A Tibetan bowl or sitting bowl is simply an inverted bowl, usually supported at its base by a rim above. Such bowls usually exist in an assortment of diameters, from a few millimetres to about a meter in diameter. They are used for meditation and prayer by Tibetan Buddhists. They were developed sometime between the sixth and thirteenth centuries in Asia, and have remained popular ever since. Some bowl shapes predominate in Buddhist monasteries, but other bowls are more common in Tibetan Buddhist homes. The majority of Tibetan bowl objects are ceramics, although bone china and wood are also found.
Bowls are hung from the wall as a source of personal meditation and prayer, and a bit of sheer beauty too! As with most things made using basic tools and materials, tibetan singing bowls are not ornate or elaborate: simple in their design, but certainly striking. In fact, even when they do have decorations, they are usually quite plain. This simplicity gives them a certain character, as with many other Asian pottery items.
There are two basic kinds of tibetan bowls. Plain ones are made from clay. The other kind is either lacquered, or painted with indigo or gelly, colorings which give the bowl a translucent glow. The painted bowl may be made from different mixtures of metals – alloys, tin, steel, copper, bronze, and even zinc. In some examples, the metal oxides may be silver, gold, or bronze.
Of all the different types of bowls, divider bowls are perhaps the most iconic, as they combine two or more bowls into a single structure, and are the most widely known souvenir from travel to the Tibetans. Divider bowls are traditionally round, but many have been transformed into oblong, square, or triangular shapes. When these bowls are carefully crafted – as they should be – they not only create a focal point for the decorating scheme, but they can also produce a lovely musical resonance as the sound produced by the bowl is dispersed over the surface. When the sound is different from the ordinary ringing of an aliphatic tone, this resonation can be startling.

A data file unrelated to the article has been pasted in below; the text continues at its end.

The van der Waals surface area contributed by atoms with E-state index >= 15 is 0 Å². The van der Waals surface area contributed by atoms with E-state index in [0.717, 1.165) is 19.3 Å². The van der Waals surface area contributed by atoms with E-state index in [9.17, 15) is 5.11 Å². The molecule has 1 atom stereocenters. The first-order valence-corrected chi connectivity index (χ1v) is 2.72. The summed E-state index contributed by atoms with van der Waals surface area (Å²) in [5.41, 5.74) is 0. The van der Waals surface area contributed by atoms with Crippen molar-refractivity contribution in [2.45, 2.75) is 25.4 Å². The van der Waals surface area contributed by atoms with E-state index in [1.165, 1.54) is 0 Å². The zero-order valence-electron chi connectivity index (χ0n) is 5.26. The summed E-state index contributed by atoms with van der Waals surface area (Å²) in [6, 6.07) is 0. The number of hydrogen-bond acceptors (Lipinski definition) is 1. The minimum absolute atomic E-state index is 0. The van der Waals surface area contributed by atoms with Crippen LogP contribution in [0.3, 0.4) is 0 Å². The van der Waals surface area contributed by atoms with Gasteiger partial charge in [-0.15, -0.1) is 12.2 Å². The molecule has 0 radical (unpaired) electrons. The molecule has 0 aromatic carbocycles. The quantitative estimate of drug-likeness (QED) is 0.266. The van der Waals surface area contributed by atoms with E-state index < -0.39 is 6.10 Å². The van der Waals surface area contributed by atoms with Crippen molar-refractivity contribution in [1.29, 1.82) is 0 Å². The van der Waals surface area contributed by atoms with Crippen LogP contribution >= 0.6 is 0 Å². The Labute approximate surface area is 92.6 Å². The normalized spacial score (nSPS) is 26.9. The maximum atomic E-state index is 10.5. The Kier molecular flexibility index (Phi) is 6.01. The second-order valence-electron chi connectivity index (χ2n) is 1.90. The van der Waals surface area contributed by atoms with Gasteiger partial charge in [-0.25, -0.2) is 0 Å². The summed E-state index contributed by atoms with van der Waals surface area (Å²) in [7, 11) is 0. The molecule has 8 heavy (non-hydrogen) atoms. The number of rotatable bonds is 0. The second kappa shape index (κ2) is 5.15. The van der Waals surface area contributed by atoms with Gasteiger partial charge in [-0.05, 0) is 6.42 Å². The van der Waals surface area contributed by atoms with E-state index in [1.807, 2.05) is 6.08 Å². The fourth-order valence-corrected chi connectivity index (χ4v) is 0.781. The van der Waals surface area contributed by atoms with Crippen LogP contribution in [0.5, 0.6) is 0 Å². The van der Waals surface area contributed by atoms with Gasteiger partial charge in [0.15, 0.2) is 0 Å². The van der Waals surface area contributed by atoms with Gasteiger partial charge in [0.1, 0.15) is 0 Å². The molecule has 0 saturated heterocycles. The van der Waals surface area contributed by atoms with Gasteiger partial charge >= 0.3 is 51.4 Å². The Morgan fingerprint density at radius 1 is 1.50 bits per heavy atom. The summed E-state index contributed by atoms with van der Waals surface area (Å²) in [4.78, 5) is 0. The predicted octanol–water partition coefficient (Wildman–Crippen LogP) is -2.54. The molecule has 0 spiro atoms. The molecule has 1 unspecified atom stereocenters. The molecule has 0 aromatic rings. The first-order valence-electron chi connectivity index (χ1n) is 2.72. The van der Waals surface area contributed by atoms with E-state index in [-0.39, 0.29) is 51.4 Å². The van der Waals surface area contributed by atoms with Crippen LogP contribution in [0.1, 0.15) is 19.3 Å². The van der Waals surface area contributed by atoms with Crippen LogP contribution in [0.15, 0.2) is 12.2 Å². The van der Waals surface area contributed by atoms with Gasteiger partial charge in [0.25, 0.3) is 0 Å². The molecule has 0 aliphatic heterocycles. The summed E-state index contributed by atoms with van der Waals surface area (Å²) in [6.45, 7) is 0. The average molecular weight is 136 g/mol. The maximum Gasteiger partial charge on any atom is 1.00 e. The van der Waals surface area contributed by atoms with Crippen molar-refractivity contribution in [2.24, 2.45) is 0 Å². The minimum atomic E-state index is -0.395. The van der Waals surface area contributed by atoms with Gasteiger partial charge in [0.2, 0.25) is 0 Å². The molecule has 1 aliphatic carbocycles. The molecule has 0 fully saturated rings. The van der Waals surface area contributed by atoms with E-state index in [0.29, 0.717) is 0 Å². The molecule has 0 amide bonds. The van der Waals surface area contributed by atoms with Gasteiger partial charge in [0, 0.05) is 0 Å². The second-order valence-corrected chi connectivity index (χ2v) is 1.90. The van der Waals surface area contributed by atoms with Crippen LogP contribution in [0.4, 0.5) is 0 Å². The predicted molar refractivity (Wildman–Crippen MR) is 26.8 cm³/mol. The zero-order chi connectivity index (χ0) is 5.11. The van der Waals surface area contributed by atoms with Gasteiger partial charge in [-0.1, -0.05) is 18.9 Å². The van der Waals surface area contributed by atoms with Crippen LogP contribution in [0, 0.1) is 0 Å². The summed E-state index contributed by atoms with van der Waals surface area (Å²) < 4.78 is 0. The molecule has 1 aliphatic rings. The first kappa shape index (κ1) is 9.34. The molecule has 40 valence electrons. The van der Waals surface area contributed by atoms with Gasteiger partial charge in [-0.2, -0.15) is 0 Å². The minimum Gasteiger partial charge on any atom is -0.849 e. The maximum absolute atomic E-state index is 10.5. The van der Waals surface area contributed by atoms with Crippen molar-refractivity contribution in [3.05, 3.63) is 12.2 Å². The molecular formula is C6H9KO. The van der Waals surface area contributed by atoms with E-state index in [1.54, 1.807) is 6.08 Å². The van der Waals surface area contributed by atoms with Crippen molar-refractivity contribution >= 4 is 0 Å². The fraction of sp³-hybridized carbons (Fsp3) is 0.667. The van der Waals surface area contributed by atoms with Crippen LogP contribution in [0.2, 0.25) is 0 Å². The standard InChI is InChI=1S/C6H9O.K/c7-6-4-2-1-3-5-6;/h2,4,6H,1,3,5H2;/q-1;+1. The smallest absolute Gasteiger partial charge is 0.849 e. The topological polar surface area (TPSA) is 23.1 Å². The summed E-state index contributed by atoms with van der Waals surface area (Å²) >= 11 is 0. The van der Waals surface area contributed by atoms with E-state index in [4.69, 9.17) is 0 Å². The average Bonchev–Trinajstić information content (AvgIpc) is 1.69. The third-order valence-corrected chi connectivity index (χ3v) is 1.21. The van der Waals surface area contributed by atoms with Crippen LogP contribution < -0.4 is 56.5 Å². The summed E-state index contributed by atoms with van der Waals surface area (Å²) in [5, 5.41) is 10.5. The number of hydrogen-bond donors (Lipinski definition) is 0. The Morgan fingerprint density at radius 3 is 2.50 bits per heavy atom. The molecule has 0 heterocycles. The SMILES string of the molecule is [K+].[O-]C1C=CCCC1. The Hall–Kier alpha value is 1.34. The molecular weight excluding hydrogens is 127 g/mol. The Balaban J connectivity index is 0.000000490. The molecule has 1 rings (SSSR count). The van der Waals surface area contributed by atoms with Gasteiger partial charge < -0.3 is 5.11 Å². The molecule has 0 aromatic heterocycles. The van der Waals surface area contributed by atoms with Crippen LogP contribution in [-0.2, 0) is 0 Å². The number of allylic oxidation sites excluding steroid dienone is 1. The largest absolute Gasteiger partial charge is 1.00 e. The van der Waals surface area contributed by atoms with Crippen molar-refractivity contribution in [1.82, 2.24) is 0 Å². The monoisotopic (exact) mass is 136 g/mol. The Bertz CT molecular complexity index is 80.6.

If you are fortunate enough to visit the Tibetan monastery in Gannan, or to listen to the music being sung there, you will undoubtedly hear the distinctive tones that permeate the tibetan singing bowl. These tones are produced by the bowl’s metal plates having been bent into twisted, twisting patterns. The resulting sounds are surprisingly powerful – some say they are the essence of the music, as the sound waves interact and intertwine with one another to produce the desired notes.
Tibetan Singing Bowl Healing
It is these sounds that have inspired many of us to use Tibetan singing bowls in our meditation practices. Since the sound is from natural sources – vibrations from the earth – we know it is capable of offering great healing properties. Sound healing theory maintains that sound carries energy, and that healing occurs when the energies are unified. Sound waves traveling through the air combine with air molecules to create specific frequencies that resonate with our own. In this way the bowls facilitate the unification of both the inner environment and the air, thereby healing the body.
If you want to use your Tibetan singing bowl as a healing tool, you will need to find a bowl with a hole at its bottom. Place the mallet on the tibetan singing bowl’s hole, and make sure that the mallet is pointing upwards. Now, place the hand within the bowl and touch the inside edge with the finger and the heel of your palm. What you are sensing is not sound, but vibration – the vibration caused by the mallet’s vibrating surface. This will activate your body’s self-healing capabilities.
Some Tibetan singing bowls can be very complex instruments. Others can simply be an inner tool for meditation and relaxation. No matter what level you begin with, the sound produced is pure energy, the source of the healing power. You may choose to start with just the hole at the bottom, working your way up to more advanced tools. If you’re serious about learning Tibetan medicine and meditation, the beginning step is finding and using a genuine Tibetan bowl.